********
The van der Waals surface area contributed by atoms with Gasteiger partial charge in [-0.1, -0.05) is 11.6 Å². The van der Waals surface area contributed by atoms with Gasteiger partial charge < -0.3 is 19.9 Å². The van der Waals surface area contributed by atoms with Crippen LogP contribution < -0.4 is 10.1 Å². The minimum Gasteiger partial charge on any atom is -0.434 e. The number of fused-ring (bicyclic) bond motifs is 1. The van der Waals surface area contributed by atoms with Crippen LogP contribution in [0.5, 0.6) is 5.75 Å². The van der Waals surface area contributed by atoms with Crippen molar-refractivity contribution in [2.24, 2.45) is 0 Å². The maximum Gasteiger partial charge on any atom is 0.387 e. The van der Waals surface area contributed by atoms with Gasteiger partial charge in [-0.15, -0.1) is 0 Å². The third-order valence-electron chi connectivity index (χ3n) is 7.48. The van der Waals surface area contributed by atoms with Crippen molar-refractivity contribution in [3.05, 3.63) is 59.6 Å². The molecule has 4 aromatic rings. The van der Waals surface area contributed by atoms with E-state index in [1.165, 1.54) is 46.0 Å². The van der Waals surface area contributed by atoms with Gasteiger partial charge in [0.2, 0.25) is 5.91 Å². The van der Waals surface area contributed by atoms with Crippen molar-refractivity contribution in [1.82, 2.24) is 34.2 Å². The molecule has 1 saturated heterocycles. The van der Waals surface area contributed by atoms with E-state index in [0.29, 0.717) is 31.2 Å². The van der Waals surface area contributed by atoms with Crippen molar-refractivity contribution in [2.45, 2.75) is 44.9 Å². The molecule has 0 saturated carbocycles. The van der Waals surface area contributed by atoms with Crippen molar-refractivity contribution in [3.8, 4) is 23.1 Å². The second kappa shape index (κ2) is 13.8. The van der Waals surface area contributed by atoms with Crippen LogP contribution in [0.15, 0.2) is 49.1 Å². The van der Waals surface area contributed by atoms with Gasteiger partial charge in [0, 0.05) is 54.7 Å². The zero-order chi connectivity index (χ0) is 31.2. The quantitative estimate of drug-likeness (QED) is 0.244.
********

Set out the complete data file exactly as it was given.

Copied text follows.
The van der Waals surface area contributed by atoms with Gasteiger partial charge in [-0.1, -0.05) is 11.6 Å². The van der Waals surface area contributed by atoms with Gasteiger partial charge < -0.3 is 19.9 Å². The van der Waals surface area contributed by atoms with Crippen LogP contribution < -0.4 is 10.1 Å². The minimum Gasteiger partial charge on any atom is -0.434 e. The number of fused-ring (bicyclic) bond motifs is 1. The van der Waals surface area contributed by atoms with Crippen LogP contribution in [0.5, 0.6) is 5.75 Å². The van der Waals surface area contributed by atoms with Crippen molar-refractivity contribution in [2.24, 2.45) is 0 Å². The maximum Gasteiger partial charge on any atom is 0.387 e. The van der Waals surface area contributed by atoms with Gasteiger partial charge in [-0.15, -0.1) is 0 Å². The third-order valence-electron chi connectivity index (χ3n) is 7.48. The van der Waals surface area contributed by atoms with Crippen molar-refractivity contribution in [3.05, 3.63) is 59.6 Å². The molecule has 4 aromatic rings. The van der Waals surface area contributed by atoms with E-state index in [1.165, 1.54) is 46.0 Å². The van der Waals surface area contributed by atoms with Gasteiger partial charge in [0.2, 0.25) is 5.91 Å². The van der Waals surface area contributed by atoms with Crippen molar-refractivity contribution in [1.82, 2.24) is 34.2 Å². The molecule has 1 saturated heterocycles. The van der Waals surface area contributed by atoms with E-state index in [0.29, 0.717) is 31.2 Å². The van der Waals surface area contributed by atoms with Crippen molar-refractivity contribution in [2.45, 2.75) is 44.9 Å². The molecule has 0 saturated carbocycles. The van der Waals surface area contributed by atoms with Crippen molar-refractivity contribution in [3.8, 4) is 23.1 Å². The second kappa shape index (κ2) is 13.8. The van der Waals surface area contributed by atoms with Crippen LogP contribution in [0.15, 0.2) is 49.1 Å². The van der Waals surface area contributed by atoms with Gasteiger partial charge in [0, 0.05) is 54.7 Å². The zero-order chi connectivity index (χ0) is 31.2. The quantitative estimate of drug-likeness (QED) is 0.244.